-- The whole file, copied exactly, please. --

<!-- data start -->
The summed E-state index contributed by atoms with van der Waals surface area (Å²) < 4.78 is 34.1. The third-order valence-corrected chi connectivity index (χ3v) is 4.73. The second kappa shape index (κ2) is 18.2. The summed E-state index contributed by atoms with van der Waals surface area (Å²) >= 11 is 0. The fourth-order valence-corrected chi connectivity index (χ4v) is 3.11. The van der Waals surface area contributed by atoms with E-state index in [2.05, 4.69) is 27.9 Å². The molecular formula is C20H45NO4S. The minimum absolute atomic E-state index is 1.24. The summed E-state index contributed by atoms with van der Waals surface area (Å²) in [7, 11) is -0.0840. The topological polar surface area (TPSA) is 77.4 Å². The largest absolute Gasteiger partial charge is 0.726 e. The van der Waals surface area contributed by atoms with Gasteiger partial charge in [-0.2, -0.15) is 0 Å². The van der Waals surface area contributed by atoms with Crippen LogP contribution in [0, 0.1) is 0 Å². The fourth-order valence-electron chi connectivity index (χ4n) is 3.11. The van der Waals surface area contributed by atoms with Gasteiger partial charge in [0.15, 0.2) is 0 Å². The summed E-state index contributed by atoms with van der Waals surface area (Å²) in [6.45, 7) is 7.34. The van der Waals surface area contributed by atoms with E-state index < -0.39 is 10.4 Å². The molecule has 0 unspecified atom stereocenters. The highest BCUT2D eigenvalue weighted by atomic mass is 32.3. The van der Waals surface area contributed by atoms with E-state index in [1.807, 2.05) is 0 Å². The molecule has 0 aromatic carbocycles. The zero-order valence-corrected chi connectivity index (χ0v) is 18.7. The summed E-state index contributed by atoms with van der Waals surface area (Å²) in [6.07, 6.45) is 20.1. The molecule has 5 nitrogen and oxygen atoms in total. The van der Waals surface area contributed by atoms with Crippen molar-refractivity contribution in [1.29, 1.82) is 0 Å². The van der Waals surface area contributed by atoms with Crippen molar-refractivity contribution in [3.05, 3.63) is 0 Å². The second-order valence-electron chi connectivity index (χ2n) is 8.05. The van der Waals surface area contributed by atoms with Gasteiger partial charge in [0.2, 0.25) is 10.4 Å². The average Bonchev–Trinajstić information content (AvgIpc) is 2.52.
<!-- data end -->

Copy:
The summed E-state index contributed by atoms with van der Waals surface area (Å²) < 4.78 is 34.1. The third-order valence-corrected chi connectivity index (χ3v) is 4.73. The second kappa shape index (κ2) is 18.2. The summed E-state index contributed by atoms with van der Waals surface area (Å²) >= 11 is 0. The fourth-order valence-corrected chi connectivity index (χ4v) is 3.11. The van der Waals surface area contributed by atoms with E-state index in [2.05, 4.69) is 27.9 Å². The molecular formula is C20H45NO4S. The minimum absolute atomic E-state index is 1.24. The summed E-state index contributed by atoms with van der Waals surface area (Å²) in [7, 11) is -0.0840. The topological polar surface area (TPSA) is 77.4 Å². The largest absolute Gasteiger partial charge is 0.726 e. The van der Waals surface area contributed by atoms with Gasteiger partial charge in [-0.2, -0.15) is 0 Å². The van der Waals surface area contributed by atoms with Crippen LogP contribution in [0, 0.1) is 0 Å². The fourth-order valence-electron chi connectivity index (χ4n) is 3.11. The van der Waals surface area contributed by atoms with Gasteiger partial charge in [0.15, 0.2) is 0 Å². The summed E-state index contributed by atoms with van der Waals surface area (Å²) in [6.45, 7) is 7.34. The van der Waals surface area contributed by atoms with E-state index < -0.39 is 10.4 Å². The molecule has 0 unspecified atom stereocenters. The highest BCUT2D eigenvalue weighted by atomic mass is 32.3. The van der Waals surface area contributed by atoms with E-state index in [1.807, 2.05) is 0 Å². The molecule has 0 aromatic carbocycles. The zero-order valence-corrected chi connectivity index (χ0v) is 18.7. The summed E-state index contributed by atoms with van der Waals surface area (Å²) in [6.07, 6.45) is 20.1. The molecule has 5 nitrogen and oxygen atoms in total. The van der Waals surface area contributed by atoms with Crippen molar-refractivity contribution in [1.29, 1.82) is 0 Å². The van der Waals surface area contributed by atoms with Crippen molar-refractivity contribution in [3.05, 3.63) is 0 Å². The second-order valence-electron chi connectivity index (χ2n) is 8.05. The van der Waals surface area contributed by atoms with Gasteiger partial charge in [0.2, 0.25) is 10.4 Å². The average Bonchev–Trinajstić information content (AvgIpc) is 2.52.